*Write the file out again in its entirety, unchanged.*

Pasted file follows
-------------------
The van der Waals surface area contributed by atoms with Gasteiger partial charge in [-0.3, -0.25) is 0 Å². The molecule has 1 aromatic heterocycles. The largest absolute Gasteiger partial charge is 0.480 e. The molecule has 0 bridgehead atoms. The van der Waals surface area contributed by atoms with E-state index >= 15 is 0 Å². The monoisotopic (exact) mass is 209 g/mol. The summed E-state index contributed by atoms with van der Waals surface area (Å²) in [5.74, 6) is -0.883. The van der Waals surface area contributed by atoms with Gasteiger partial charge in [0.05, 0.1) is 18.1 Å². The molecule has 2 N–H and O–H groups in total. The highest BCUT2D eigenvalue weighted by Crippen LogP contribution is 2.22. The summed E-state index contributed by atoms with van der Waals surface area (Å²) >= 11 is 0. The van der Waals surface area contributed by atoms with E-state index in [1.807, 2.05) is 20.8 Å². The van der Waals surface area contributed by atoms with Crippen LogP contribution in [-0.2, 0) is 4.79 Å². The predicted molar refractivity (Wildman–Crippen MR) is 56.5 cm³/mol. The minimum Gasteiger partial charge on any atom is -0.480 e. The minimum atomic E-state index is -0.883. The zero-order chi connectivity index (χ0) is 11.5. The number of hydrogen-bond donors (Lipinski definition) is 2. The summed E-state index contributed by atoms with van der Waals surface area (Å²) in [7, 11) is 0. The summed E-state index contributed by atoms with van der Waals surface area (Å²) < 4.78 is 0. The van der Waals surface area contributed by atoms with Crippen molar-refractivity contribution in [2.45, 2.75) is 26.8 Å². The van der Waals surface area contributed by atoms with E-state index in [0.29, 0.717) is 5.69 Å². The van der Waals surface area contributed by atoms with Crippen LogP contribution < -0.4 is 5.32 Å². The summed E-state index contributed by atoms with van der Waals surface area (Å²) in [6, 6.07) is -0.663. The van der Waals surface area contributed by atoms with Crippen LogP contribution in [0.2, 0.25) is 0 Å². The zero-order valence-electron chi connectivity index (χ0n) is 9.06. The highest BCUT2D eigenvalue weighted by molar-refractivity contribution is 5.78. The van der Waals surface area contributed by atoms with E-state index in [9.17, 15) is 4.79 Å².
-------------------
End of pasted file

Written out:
The van der Waals surface area contributed by atoms with Gasteiger partial charge in [-0.3, -0.25) is 0 Å². The molecule has 1 aromatic heterocycles. The largest absolute Gasteiger partial charge is 0.480 e. The molecule has 0 bridgehead atoms. The van der Waals surface area contributed by atoms with E-state index >= 15 is 0 Å². The monoisotopic (exact) mass is 209 g/mol. The summed E-state index contributed by atoms with van der Waals surface area (Å²) in [5.74, 6) is -0.883. The van der Waals surface area contributed by atoms with Gasteiger partial charge in [0.05, 0.1) is 18.1 Å². The molecule has 2 N–H and O–H groups in total. The highest BCUT2D eigenvalue weighted by Crippen LogP contribution is 2.22. The summed E-state index contributed by atoms with van der Waals surface area (Å²) >= 11 is 0. The van der Waals surface area contributed by atoms with E-state index in [1.807, 2.05) is 20.8 Å². The van der Waals surface area contributed by atoms with Crippen LogP contribution in [-0.2, 0) is 4.79 Å². The predicted molar refractivity (Wildman–Crippen MR) is 56.5 cm³/mol. The minimum Gasteiger partial charge on any atom is -0.480 e. The minimum atomic E-state index is -0.883. The zero-order chi connectivity index (χ0) is 11.5. The number of hydrogen-bond donors (Lipinski definition) is 2. The summed E-state index contributed by atoms with van der Waals surface area (Å²) in [7, 11) is 0. The summed E-state index contributed by atoms with van der Waals surface area (Å²) < 4.78 is 0. The van der Waals surface area contributed by atoms with Crippen molar-refractivity contribution in [2.45, 2.75) is 26.8 Å². The van der Waals surface area contributed by atoms with E-state index in [0.29, 0.717) is 5.69 Å². The van der Waals surface area contributed by atoms with Crippen LogP contribution < -0.4 is 5.32 Å². The summed E-state index contributed by atoms with van der Waals surface area (Å²) in [6, 6.07) is -0.663. The van der Waals surface area contributed by atoms with Crippen LogP contribution in [0.2, 0.25) is 0 Å². The zero-order valence-electron chi connectivity index (χ0n) is 9.06. The highest BCUT2D eigenvalue weighted by molar-refractivity contribution is 5.78. The van der Waals surface area contributed by atoms with E-state index in [9.17, 15) is 4.79 Å².